Cannabis Use and Risk of Psychiatric Disorders Prospective Evidence From a US National Longitudinal Study

With many states beginning to legalize cannabis, whether medicinal or recreational, there has been an increase in interest as to what kind of consequences it might have.  This particular study wanted to test the psychiatry of those smoking cannabis–particularly if it would affect their tendencies to abuse other drugs afterwards.  They also attempted to evaluate whether smoking marijuana would cause mood disorders, like bipolar disorder or anxiety, as some studies have previously.

The study was conducted in two “waves.” One was held 2001-2002 and the second was held from 2004-2005 with the same participants to make it a longitudinal study.  The participants were screened for psychiatric disorders like depression, anxiety, substance abuse, etc. and assessed according to the DSM-IV.  This was done at the onset of the trial and again at the end.  34,653 participants were interviewed, and of those 1,279 used cannabis.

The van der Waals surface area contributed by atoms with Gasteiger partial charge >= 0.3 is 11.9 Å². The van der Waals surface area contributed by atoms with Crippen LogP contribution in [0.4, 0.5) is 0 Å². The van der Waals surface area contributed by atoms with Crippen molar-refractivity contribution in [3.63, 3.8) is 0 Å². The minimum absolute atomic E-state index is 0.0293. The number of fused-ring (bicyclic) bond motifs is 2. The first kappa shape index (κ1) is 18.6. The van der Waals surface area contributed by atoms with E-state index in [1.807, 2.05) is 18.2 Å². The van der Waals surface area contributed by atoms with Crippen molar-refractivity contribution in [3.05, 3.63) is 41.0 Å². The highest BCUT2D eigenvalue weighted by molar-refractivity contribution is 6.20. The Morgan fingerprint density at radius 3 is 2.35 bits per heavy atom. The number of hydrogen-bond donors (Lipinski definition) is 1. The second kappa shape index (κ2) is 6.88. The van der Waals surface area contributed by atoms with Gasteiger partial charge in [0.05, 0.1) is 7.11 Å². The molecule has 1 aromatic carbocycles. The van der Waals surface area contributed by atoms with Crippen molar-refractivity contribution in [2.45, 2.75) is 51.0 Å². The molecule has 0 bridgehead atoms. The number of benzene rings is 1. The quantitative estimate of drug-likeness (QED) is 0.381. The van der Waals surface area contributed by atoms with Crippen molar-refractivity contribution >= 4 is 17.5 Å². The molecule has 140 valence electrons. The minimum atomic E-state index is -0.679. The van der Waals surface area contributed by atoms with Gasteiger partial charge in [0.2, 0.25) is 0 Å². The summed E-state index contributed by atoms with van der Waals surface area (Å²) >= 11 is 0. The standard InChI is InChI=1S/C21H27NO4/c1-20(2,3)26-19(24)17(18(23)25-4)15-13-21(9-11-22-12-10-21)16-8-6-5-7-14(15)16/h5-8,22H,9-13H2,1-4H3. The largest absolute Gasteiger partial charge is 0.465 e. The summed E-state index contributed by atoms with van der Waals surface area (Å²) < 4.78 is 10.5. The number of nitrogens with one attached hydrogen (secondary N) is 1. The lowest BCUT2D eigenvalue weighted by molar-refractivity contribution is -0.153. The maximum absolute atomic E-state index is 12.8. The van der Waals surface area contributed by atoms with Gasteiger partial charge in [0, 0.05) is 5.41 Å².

Those who were smoking cannabis at the time of Wave 1 were much more likely to struggle with mental health issues or substance abuse by the time of Wave 2.  However, after adjusting their data, the only firm conclusion they made was that smoking cannabis indeed increased the risk of abusing other substances like alcohol, nicotine, or other drugs.  They did not conclude that marijuana induced or worsened mental disorders.  They reasoned that maybe the mental health issues came first and the cannabis use was a result, making this relationship correlational but NOT causal.

 

Blanco C, Hasin DS, Wall MM, et al. Cannabis Use and Risk of Psychiatric Disorders-Prospective Evidence From a US National Longitudinal Study. JAMA Psychiatry. doi:10.1001/jamapsychiatry.2015.3229 (published 17 February 2016).